Your desk is strewn with papers. Post it notes are affixed to the edge of your computer screen like some yellow fungus. A coffee mug sits insolently among the stationary, along with a half empty bottle of water. Signs of someone working hard, working intensely, and being productive? You might think so, but some recent research indicates that the mess is more of a hindrance, something that is actually preventing you from working hard and intensely.
Researchers have found that those people with messy desks are actually not very efficient, not persistent in their efforts, and more frustrated with their work.
But those with messy desks may counter – with the amount of work that needs to be done, it’s almost impossible to keep an immaculate desk, and besides, it’s an organized mess, I really know just where everything is.
But experiments show otherwise. In one example, more than one hundred people were exposed to one of two environments. The first was a messy office – where papers and other materials were scattered everywhere. In the second environment, the office was neat and orderly. Then each group was asked to solve a difficult problem involving abstract reasoning. The group who had been first exposed to the neat office stuck with the task about 50 percent longer than the group first exposed to the messy office. Other experiments showed the same result.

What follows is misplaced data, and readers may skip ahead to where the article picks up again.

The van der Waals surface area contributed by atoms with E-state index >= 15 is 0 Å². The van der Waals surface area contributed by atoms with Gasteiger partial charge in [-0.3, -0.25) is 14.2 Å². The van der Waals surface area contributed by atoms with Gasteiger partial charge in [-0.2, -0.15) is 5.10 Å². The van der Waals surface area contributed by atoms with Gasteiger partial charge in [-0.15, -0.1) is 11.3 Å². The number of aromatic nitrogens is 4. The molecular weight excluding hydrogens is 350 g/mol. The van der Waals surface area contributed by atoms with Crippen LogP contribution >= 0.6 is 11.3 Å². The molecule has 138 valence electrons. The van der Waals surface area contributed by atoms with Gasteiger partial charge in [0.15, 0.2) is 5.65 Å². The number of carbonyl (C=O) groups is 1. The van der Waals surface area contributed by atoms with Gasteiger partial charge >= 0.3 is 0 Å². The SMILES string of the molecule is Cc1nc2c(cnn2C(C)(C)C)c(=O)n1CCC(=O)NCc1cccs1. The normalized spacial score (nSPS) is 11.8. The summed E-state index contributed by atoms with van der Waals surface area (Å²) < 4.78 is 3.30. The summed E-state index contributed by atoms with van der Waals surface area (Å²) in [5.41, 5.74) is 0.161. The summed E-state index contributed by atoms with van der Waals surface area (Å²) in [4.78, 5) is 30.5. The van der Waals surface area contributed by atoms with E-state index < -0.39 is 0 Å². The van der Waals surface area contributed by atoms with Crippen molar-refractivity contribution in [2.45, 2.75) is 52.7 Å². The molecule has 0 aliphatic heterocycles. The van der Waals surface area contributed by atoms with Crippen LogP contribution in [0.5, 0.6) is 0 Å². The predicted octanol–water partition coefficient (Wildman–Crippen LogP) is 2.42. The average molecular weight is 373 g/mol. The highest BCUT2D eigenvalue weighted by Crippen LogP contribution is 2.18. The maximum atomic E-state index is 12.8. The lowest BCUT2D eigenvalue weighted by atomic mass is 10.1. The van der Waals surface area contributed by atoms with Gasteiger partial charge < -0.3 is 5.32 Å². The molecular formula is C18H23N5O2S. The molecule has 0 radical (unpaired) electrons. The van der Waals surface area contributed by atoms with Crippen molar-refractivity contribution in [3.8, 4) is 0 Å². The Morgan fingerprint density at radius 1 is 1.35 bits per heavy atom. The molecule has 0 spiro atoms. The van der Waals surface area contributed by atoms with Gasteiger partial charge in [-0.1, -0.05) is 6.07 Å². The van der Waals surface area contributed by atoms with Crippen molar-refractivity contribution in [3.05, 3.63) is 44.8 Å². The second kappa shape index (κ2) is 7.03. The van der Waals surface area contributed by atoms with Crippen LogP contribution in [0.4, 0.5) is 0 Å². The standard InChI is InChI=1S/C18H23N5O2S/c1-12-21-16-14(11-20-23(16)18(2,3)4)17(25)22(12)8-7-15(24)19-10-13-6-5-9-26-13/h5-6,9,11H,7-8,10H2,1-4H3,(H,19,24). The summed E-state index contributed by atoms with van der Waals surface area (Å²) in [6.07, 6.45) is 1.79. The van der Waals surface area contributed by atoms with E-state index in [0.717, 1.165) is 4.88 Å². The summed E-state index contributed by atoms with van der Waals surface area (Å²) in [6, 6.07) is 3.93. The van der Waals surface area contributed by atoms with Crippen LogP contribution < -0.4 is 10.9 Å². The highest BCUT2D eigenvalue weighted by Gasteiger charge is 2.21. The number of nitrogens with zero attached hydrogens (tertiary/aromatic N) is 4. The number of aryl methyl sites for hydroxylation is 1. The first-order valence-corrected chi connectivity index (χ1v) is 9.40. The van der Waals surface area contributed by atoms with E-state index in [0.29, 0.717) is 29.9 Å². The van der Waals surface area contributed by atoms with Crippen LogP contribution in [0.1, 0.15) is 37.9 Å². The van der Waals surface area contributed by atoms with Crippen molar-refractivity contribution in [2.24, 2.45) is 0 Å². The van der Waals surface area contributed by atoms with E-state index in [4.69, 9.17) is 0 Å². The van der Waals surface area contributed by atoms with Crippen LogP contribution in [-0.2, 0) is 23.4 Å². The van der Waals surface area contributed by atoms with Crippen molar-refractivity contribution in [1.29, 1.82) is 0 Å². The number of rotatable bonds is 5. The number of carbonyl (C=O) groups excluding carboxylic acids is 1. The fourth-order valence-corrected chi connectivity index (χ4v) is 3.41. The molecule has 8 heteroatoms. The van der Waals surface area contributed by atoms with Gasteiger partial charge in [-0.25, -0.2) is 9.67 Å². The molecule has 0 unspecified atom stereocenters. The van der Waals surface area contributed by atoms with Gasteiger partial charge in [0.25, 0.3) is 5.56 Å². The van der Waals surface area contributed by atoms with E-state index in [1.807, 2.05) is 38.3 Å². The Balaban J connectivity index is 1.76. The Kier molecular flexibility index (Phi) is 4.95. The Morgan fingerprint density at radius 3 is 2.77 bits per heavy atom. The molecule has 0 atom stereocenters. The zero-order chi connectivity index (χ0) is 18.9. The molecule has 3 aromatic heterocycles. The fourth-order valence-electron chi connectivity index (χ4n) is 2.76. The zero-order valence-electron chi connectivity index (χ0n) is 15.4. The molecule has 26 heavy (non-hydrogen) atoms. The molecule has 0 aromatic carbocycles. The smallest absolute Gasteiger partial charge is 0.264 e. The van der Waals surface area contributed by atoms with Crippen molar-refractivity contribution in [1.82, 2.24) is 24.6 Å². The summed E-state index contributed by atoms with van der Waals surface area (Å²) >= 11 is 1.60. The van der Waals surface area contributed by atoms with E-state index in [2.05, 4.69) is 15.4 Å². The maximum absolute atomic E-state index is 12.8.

The researchers surmised that the messy environment was the cause of the difference in effort because it led to a depletion in the subjects’ mental energy. Sticking with a task requires self-discipline, which in turn requires mental energy. But the messy office depleted subjects’ mental energy because it threatened their sense of control, and dealing with this threat in turn depleted their mental energy and self-discipline.
What’s more, the researchers speculate that a mess you make yourself, rather than like the experiment where the mess was created by others, has an even more deleterious effect on your productivity because it is evidence that you cannot control your environment. Dealing with this unwelcome fact leads to an even greater expenditure of mental energy, and corresponding lack of self-discipline.
So, while you may feel comfortable surrounded by your mess, evidence seems to show that is can become a real hindrance when you actually try and do something.